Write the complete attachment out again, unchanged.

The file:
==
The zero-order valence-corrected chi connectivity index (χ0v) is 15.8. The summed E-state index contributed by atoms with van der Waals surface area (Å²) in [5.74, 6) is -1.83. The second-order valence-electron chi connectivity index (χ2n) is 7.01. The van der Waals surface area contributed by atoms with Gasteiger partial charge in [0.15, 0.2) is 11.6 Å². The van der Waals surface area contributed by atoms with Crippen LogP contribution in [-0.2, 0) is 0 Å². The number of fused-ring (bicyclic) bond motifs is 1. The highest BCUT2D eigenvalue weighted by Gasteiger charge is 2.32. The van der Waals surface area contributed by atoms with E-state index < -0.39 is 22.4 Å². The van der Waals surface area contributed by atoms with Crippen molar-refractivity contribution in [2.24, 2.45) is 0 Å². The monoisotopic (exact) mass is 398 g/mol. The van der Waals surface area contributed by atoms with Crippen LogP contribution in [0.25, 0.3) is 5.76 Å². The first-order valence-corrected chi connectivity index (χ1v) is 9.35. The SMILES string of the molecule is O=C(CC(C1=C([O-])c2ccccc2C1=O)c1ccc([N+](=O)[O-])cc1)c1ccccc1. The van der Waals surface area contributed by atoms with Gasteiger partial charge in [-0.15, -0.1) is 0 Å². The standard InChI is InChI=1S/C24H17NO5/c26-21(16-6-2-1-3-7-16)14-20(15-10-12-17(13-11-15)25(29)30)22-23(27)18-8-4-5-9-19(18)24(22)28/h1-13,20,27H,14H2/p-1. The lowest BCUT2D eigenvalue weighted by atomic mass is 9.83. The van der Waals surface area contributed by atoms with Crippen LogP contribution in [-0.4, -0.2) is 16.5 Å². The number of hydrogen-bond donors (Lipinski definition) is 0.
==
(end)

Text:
The zero-order valence-corrected chi connectivity index (χ0v) is 15.8. The summed E-state index contributed by atoms with van der Waals surface area (Å²) in [5.74, 6) is -1.83. The second-order valence-electron chi connectivity index (χ2n) is 7.01. The van der Waals surface area contributed by atoms with Gasteiger partial charge in [0.15, 0.2) is 11.6 Å². The van der Waals surface area contributed by atoms with Crippen LogP contribution in [-0.2, 0) is 0 Å². The number of fused-ring (bicyclic) bond motifs is 1. The highest BCUT2D eigenvalue weighted by Gasteiger charge is 2.32. The van der Waals surface area contributed by atoms with E-state index < -0.39 is 22.4 Å². The van der Waals surface area contributed by atoms with Crippen molar-refractivity contribution in [2.24, 2.45) is 0 Å². The monoisotopic (exact) mass is 398 g/mol. The van der Waals surface area contributed by atoms with Crippen LogP contribution in [0.25, 0.3) is 5.76 Å². The first-order valence-corrected chi connectivity index (χ1v) is 9.35. The SMILES string of the molecule is O=C(CC(C1=C([O-])c2ccccc2C1=O)c1ccc([N+](=O)[O-])cc1)c1ccccc1. The van der Waals surface area contributed by atoms with Gasteiger partial charge in [-0.15, -0.1) is 0 Å². The standard InChI is InChI=1S/C24H17NO5/c26-21(16-6-2-1-3-7-16)14-20(15-10-12-17(13-11-15)25(29)30)22-23(27)18-8-4-5-9-19(18)24(22)28/h1-13,20,27H,14H2/p-1. The lowest BCUT2D eigenvalue weighted by atomic mass is 9.83. The van der Waals surface area contributed by atoms with Crippen LogP contribution in [-0.4, -0.2) is 16.5 Å². The number of hydrogen-bond donors (Lipinski definition) is 0.